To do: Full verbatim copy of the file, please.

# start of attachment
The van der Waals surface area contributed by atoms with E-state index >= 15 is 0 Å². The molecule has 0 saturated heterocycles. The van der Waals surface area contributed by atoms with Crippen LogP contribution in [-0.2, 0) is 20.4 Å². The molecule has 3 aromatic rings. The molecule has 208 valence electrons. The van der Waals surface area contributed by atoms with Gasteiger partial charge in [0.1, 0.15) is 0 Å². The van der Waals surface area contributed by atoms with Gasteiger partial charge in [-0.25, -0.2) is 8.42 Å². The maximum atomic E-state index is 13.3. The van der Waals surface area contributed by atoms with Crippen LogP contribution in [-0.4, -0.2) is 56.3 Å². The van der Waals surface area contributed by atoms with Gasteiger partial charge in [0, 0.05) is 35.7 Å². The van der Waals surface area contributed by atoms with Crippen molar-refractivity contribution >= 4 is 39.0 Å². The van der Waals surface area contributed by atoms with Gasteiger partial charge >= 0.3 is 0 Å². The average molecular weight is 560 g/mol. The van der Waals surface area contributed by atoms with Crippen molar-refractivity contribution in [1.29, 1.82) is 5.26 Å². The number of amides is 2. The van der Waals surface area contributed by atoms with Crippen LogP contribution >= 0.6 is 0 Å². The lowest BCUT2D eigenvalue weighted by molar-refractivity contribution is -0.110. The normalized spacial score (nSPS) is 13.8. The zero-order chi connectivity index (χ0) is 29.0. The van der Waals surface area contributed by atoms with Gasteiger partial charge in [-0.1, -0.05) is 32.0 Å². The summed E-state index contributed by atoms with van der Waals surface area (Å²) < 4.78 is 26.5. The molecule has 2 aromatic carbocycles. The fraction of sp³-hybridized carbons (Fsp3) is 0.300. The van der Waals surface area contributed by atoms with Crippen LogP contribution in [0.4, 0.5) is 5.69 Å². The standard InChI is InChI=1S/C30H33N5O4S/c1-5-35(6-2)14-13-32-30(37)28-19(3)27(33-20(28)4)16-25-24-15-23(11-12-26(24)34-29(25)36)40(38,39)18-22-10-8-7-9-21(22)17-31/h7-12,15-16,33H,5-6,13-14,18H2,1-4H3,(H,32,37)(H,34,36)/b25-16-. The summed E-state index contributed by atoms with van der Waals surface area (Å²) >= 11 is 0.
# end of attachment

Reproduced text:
The van der Waals surface area contributed by atoms with E-state index >= 15 is 0 Å². The molecule has 0 saturated heterocycles. The van der Waals surface area contributed by atoms with Crippen LogP contribution in [-0.2, 0) is 20.4 Å². The molecule has 3 aromatic rings. The molecule has 208 valence electrons. The van der Waals surface area contributed by atoms with Gasteiger partial charge in [0.1, 0.15) is 0 Å². The van der Waals surface area contributed by atoms with Gasteiger partial charge in [-0.25, -0.2) is 8.42 Å². The maximum atomic E-state index is 13.3. The van der Waals surface area contributed by atoms with Crippen LogP contribution in [-0.4, -0.2) is 56.3 Å². The van der Waals surface area contributed by atoms with Gasteiger partial charge in [0, 0.05) is 35.7 Å². The van der Waals surface area contributed by atoms with Crippen molar-refractivity contribution >= 4 is 39.0 Å². The van der Waals surface area contributed by atoms with Gasteiger partial charge >= 0.3 is 0 Å². The average molecular weight is 560 g/mol. The van der Waals surface area contributed by atoms with Crippen molar-refractivity contribution in [1.29, 1.82) is 5.26 Å². The number of amides is 2. The van der Waals surface area contributed by atoms with Crippen LogP contribution >= 0.6 is 0 Å². The lowest BCUT2D eigenvalue weighted by molar-refractivity contribution is -0.110. The normalized spacial score (nSPS) is 13.8. The zero-order chi connectivity index (χ0) is 29.0. The van der Waals surface area contributed by atoms with Gasteiger partial charge in [-0.1, -0.05) is 32.0 Å². The summed E-state index contributed by atoms with van der Waals surface area (Å²) < 4.78 is 26.5. The molecule has 2 aromatic carbocycles. The fraction of sp³-hybridized carbons (Fsp3) is 0.300. The van der Waals surface area contributed by atoms with Crippen LogP contribution in [0.4, 0.5) is 5.69 Å². The standard InChI is InChI=1S/C30H33N5O4S/c1-5-35(6-2)14-13-32-30(37)28-19(3)27(33-20(28)4)16-25-24-15-23(11-12-26(24)34-29(25)36)40(38,39)18-22-10-8-7-9-21(22)17-31/h7-12,15-16,33H,5-6,13-14,18H2,1-4H3,(H,32,37)(H,34,36)/b25-16-. The summed E-state index contributed by atoms with van der Waals surface area (Å²) >= 11 is 0.